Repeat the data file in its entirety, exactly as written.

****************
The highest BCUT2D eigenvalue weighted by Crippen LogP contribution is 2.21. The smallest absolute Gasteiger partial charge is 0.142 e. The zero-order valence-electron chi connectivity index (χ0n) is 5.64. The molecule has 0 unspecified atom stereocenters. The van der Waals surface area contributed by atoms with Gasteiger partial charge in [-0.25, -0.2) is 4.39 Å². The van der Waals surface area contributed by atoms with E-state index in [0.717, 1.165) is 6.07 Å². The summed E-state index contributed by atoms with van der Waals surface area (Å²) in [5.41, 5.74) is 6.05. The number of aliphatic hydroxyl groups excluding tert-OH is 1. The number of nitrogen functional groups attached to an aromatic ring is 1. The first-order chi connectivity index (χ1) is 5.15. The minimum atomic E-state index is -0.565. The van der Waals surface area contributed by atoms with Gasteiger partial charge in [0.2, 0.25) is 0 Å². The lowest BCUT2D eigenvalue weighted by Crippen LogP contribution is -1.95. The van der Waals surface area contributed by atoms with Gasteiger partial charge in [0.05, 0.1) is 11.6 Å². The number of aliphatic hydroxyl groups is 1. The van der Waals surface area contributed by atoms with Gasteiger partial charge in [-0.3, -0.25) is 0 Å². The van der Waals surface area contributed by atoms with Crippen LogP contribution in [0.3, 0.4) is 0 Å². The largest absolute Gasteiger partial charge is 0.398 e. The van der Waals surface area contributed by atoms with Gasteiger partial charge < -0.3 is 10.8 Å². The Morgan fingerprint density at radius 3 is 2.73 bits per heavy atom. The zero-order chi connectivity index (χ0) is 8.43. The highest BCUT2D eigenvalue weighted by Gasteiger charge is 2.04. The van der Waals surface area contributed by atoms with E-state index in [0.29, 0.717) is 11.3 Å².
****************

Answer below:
The highest BCUT2D eigenvalue weighted by Crippen LogP contribution is 2.21. The smallest absolute Gasteiger partial charge is 0.142 e. The zero-order valence-electron chi connectivity index (χ0n) is 5.64. The molecule has 0 unspecified atom stereocenters. The van der Waals surface area contributed by atoms with Gasteiger partial charge in [-0.25, -0.2) is 4.39 Å². The van der Waals surface area contributed by atoms with E-state index in [0.717, 1.165) is 6.07 Å². The summed E-state index contributed by atoms with van der Waals surface area (Å²) in [5.41, 5.74) is 6.05. The number of aliphatic hydroxyl groups excluding tert-OH is 1. The number of nitrogen functional groups attached to an aromatic ring is 1. The first-order chi connectivity index (χ1) is 5.15. The minimum atomic E-state index is -0.565. The van der Waals surface area contributed by atoms with Gasteiger partial charge in [0.2, 0.25) is 0 Å². The lowest BCUT2D eigenvalue weighted by Crippen LogP contribution is -1.95. The van der Waals surface area contributed by atoms with Gasteiger partial charge in [0.05, 0.1) is 11.6 Å². The number of aliphatic hydroxyl groups is 1. The van der Waals surface area contributed by atoms with Gasteiger partial charge in [-0.3, -0.25) is 0 Å². The van der Waals surface area contributed by atoms with Crippen LogP contribution in [0.3, 0.4) is 0 Å². The largest absolute Gasteiger partial charge is 0.398 e. The van der Waals surface area contributed by atoms with Gasteiger partial charge < -0.3 is 10.8 Å². The Morgan fingerprint density at radius 3 is 2.73 bits per heavy atom. The zero-order chi connectivity index (χ0) is 8.43. The highest BCUT2D eigenvalue weighted by Gasteiger charge is 2.04. The van der Waals surface area contributed by atoms with E-state index in [0.29, 0.717) is 11.3 Å².